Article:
The economy added 211,000 jobs in November, while the jobless rate held steady at 5% as more people entered the workforce. Construction firms added 46,000 jobs, retailers added 31,000 and restaurants added 32,000 workers. Job gains have averaged 210,000 a month so far this year.
The manufacturing sector slowed in November, as the ISM manufacturing index slipped to 48.6% – marking the lowest reading since June 2009. A measure of new orders declined, while a gauge of employment improved.
After two months of declines, pending home sales picked up .2% in October. According to the National Association of Realtors, “In the most competitive metro areas – particularly those in the South and West – affordability concerns remain heightened as low inventory continues to drive up prices… Unless sizeable supply gains occur for new and existing homes, prices and rents will continue to exceed wages into next year and hamstring a large pool of potential buyers trying to buy a home”.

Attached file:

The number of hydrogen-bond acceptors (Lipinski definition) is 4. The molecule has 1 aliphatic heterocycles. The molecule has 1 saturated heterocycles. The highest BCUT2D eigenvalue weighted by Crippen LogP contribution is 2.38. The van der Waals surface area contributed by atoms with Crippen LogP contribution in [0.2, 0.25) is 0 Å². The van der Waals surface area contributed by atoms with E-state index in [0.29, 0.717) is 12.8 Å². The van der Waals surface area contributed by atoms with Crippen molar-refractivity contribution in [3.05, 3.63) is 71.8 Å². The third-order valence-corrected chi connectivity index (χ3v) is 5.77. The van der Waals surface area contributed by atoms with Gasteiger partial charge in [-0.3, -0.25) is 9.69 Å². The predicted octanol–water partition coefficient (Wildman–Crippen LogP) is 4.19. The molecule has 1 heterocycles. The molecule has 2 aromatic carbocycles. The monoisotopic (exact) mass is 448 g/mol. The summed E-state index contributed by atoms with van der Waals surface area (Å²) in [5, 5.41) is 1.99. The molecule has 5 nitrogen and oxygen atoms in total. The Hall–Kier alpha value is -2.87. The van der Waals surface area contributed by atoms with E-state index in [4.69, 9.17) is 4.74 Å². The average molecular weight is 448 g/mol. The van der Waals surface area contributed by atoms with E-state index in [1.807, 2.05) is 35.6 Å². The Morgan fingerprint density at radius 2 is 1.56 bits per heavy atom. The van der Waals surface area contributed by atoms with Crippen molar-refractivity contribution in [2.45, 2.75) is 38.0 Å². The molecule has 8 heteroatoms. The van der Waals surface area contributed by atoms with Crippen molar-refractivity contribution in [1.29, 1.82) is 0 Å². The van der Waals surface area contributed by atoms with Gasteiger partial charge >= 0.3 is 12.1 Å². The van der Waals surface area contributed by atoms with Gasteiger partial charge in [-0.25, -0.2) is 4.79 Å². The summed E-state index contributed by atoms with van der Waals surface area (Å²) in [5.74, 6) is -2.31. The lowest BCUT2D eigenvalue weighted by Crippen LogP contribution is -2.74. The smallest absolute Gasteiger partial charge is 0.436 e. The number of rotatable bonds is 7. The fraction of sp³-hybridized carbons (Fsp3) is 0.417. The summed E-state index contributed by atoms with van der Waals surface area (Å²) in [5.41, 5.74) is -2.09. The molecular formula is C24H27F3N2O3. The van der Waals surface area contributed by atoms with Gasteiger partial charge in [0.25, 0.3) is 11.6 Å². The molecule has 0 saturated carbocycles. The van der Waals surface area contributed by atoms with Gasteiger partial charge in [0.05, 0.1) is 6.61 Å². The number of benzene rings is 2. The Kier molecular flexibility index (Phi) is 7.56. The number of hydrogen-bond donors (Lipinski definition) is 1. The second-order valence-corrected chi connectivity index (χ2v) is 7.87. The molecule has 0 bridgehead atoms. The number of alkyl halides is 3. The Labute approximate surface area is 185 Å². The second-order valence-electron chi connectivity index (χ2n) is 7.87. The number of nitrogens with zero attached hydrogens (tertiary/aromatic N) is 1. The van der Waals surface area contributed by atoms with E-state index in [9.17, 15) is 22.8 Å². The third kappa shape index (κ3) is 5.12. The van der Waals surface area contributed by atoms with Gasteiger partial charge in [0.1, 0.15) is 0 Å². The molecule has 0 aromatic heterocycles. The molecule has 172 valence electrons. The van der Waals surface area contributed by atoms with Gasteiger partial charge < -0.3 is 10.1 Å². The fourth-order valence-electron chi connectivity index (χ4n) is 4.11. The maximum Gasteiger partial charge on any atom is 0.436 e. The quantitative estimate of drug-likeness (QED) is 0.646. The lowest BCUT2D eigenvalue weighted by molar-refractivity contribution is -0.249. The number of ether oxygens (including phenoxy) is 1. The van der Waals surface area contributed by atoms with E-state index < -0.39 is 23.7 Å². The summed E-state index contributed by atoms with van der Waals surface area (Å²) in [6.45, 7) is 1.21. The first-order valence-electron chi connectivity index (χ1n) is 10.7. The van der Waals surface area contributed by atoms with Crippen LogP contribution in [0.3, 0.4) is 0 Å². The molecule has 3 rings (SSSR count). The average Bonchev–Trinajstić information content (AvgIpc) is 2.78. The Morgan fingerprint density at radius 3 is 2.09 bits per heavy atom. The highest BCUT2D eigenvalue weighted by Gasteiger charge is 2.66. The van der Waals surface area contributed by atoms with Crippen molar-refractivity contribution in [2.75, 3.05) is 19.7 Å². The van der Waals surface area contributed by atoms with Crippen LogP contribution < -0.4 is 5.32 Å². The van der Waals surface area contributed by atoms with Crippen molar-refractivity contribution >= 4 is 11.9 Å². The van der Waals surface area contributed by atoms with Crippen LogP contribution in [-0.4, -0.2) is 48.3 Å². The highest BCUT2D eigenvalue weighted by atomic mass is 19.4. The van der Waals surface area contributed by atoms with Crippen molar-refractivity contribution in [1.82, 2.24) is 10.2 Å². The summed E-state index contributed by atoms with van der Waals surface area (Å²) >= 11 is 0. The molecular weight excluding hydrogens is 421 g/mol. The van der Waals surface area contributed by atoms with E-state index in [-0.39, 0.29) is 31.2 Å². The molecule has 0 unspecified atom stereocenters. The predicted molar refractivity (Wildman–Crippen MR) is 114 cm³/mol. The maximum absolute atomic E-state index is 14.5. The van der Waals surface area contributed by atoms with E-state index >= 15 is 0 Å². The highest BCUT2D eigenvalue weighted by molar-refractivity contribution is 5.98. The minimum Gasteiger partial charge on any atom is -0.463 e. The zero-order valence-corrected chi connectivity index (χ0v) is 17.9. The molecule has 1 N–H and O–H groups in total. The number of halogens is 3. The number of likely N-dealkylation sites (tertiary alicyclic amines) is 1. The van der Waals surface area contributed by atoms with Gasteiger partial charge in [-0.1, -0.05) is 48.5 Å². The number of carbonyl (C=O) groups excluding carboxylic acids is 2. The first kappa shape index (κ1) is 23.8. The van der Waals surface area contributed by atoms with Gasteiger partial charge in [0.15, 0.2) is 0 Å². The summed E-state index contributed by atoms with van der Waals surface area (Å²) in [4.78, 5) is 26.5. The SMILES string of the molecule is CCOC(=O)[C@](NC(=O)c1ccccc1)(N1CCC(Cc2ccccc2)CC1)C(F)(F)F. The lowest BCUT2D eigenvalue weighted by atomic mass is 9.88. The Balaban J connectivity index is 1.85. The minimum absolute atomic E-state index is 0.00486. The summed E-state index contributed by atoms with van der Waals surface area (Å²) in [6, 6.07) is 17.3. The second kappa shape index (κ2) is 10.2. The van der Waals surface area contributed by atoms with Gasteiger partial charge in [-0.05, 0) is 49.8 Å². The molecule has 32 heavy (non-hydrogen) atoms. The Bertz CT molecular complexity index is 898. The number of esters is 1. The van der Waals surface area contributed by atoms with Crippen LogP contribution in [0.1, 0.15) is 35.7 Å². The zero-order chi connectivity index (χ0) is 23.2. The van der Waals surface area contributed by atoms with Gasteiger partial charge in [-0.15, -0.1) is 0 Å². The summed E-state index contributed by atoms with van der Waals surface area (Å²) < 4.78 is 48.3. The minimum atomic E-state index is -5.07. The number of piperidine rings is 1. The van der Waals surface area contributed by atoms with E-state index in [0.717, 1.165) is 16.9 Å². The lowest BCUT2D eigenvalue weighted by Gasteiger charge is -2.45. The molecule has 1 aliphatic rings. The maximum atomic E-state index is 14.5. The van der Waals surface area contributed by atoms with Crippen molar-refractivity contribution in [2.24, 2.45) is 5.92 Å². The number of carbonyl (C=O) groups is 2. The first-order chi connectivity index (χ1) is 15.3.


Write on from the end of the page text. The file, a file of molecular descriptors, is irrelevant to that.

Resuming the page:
Construction spending rose 1% to a $1.11 trillion rate in October, marking the highest level since December 2007.
Growth in the service sector slowed in November, as the ISM non-manufacturing index dropped to 55.9, marking the steepest monthly decline since November 2008. Measures of business activity, new orders and employment fell.
The trade deficit widened 3.4% to $43.9 billion in October as exports dropped 1.4% to $184.1 billion, the lowest level in three years, driven by a strong dollar and weak global growth. Exports of industrial supplies reached the lowest in five years, and petroleum exports fell to the lowest since 2010. Food exports hit the lowest since 2012. At the same time, imports slipped .6%.
Source: Census Bureau